The Poem

(Critical Guide to Poetry for Students)

“Huswifery,” written in the late seventeenth century, is perhaps the best known work of Edward Taylor’s poetic canon. It is meditational in form, one of several periodic exercises designed to place Taylor in a correct spiritual posture for communion with Christ, literally through the Lord’s Supper and metaphysically through a spiritual union brought about by faith. Almost always religious, Taylor’s poetry is influenced by the great English Metaphysical poets John Donne, George Herbert, and Richard Crashaw. Like them, he joined disparate fields of experience and often offered bizarre juxtapositions of images.

“Huswifery” takes its unusual rural imagery not only from the primitive location of Taylor’s pastorate but also from his memories of his boyhood home in England, where he earned a living from the soil and perhaps sheared and spun wool as part of his daily labor. In his early youth, Taylor may also have been employed in the weavers’ shops of the nearby town of Hinckley.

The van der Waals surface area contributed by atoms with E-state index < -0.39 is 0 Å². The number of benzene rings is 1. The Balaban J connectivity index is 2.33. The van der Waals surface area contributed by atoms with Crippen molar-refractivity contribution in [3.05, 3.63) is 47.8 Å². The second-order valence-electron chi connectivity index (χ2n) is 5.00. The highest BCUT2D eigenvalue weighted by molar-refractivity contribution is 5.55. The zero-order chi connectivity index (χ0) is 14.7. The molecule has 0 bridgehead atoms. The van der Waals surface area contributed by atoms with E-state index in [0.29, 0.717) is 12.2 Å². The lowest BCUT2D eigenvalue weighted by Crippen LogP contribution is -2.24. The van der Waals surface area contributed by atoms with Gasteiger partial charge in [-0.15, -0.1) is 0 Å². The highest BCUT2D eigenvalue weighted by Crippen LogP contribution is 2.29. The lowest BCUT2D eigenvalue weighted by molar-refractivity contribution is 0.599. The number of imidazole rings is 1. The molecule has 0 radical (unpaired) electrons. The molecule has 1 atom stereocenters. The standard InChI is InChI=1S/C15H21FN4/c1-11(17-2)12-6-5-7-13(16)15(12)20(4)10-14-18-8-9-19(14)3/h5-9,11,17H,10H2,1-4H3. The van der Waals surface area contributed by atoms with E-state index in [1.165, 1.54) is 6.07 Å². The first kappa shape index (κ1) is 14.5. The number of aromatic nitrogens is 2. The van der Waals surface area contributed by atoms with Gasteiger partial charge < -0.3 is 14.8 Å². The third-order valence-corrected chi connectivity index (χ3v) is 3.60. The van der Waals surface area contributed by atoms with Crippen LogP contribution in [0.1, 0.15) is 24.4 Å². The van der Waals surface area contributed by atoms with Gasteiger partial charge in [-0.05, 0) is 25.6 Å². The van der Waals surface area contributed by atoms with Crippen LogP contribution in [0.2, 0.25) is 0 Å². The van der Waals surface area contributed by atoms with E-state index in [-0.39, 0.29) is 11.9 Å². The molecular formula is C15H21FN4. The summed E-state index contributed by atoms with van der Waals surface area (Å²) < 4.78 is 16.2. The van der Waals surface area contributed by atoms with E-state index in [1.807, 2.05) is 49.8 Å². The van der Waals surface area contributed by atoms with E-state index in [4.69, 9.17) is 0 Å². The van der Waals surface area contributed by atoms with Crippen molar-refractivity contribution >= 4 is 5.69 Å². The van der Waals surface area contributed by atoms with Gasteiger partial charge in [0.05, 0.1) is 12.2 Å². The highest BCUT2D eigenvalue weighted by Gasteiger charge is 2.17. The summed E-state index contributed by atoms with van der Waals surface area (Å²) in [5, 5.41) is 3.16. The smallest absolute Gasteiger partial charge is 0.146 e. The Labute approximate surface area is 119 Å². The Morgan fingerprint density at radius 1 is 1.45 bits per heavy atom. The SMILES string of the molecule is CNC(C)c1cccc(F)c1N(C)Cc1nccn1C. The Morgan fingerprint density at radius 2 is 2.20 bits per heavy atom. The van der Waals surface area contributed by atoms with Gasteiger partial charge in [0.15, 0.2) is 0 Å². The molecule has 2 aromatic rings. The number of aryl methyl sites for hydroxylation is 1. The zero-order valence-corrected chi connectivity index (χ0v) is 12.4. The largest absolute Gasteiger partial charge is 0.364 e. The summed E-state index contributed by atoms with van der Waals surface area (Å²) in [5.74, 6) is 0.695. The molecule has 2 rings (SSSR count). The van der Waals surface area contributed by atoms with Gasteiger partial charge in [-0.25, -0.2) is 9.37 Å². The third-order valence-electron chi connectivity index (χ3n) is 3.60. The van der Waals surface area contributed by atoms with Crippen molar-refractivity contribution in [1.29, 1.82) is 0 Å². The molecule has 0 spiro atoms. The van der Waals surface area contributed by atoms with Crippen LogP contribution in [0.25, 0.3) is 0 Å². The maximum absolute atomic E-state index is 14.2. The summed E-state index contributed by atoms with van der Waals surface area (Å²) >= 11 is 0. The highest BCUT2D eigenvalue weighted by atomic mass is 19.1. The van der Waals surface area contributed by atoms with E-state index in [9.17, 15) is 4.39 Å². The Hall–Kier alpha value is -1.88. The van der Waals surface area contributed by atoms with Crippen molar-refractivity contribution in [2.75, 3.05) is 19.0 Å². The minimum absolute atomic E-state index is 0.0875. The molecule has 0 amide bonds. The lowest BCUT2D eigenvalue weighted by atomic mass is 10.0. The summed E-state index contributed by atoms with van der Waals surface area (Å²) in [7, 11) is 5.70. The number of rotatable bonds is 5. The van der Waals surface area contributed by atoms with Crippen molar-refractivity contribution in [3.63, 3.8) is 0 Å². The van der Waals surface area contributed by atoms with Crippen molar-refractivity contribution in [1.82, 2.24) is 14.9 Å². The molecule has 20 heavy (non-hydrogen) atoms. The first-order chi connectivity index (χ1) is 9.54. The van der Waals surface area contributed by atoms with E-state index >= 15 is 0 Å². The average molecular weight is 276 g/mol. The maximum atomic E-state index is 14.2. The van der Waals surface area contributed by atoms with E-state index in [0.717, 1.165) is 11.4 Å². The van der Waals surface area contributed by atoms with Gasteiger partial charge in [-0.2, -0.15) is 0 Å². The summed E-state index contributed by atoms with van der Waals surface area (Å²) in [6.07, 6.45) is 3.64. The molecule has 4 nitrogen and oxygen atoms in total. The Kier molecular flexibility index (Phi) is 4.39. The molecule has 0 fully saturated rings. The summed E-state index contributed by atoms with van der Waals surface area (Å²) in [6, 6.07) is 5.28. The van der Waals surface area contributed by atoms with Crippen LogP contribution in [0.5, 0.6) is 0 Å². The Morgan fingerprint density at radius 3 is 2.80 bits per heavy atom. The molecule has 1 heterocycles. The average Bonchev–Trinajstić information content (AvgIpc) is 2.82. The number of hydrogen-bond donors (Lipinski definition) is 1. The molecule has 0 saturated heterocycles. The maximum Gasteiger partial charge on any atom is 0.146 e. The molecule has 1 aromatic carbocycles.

Stanza 1 implores God to use Taylor as His spinning wheel and to provide a holder for the flax of faith in the words of Holy Scripture. Taylor breaks down the weaving image further by associating functions of the parts of the spinning wheel with various human characteristics. His affections become the “flyers” (revolving arms which twist the wool into yarn); the soul is the spool which collects the thread; and conversation is seen as the reel which...

(The entire section is 447 words.)